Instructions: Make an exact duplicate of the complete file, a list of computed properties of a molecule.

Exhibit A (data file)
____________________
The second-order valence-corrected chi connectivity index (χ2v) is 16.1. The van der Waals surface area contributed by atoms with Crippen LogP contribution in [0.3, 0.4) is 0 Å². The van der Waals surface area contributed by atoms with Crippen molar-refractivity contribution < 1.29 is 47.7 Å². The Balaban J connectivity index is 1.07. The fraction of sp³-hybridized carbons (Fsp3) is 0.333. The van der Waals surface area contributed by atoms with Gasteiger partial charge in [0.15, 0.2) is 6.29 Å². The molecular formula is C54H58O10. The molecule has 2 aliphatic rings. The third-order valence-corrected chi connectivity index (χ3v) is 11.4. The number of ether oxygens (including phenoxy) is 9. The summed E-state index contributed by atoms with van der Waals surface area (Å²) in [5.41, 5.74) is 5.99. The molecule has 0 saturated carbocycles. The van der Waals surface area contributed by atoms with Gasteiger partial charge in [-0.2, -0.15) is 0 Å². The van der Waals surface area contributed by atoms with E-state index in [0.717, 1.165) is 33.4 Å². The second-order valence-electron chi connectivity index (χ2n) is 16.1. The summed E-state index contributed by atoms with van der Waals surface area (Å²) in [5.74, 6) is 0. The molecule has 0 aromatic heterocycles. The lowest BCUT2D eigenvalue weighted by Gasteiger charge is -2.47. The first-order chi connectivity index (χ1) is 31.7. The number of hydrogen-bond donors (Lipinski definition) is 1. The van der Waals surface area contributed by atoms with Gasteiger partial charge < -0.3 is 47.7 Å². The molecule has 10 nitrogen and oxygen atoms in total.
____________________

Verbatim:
The second-order valence-corrected chi connectivity index (χ2v) is 16.1. The van der Waals surface area contributed by atoms with Crippen LogP contribution in [0.3, 0.4) is 0 Å². The van der Waals surface area contributed by atoms with Crippen molar-refractivity contribution < 1.29 is 47.7 Å². The Balaban J connectivity index is 1.07. The fraction of sp³-hybridized carbons (Fsp3) is 0.333. The van der Waals surface area contributed by atoms with Gasteiger partial charge in [0.15, 0.2) is 6.29 Å². The molecular formula is C54H58O10. The molecule has 2 aliphatic rings. The third-order valence-corrected chi connectivity index (χ3v) is 11.4. The number of ether oxygens (including phenoxy) is 9. The summed E-state index contributed by atoms with van der Waals surface area (Å²) in [5.41, 5.74) is 5.99. The molecule has 0 saturated carbocycles. The van der Waals surface area contributed by atoms with Gasteiger partial charge in [-0.2, -0.15) is 0 Å². The van der Waals surface area contributed by atoms with E-state index in [0.717, 1.165) is 33.4 Å². The second-order valence-electron chi connectivity index (χ2n) is 16.1. The summed E-state index contributed by atoms with van der Waals surface area (Å²) in [5.74, 6) is 0. The molecule has 0 aromatic heterocycles. The lowest BCUT2D eigenvalue weighted by Gasteiger charge is -2.47. The first-order chi connectivity index (χ1) is 31.7. The number of hydrogen-bond donors (Lipinski definition) is 1. The van der Waals surface area contributed by atoms with Gasteiger partial charge < -0.3 is 47.7 Å². The molecule has 10 nitrogen and oxygen atoms in total.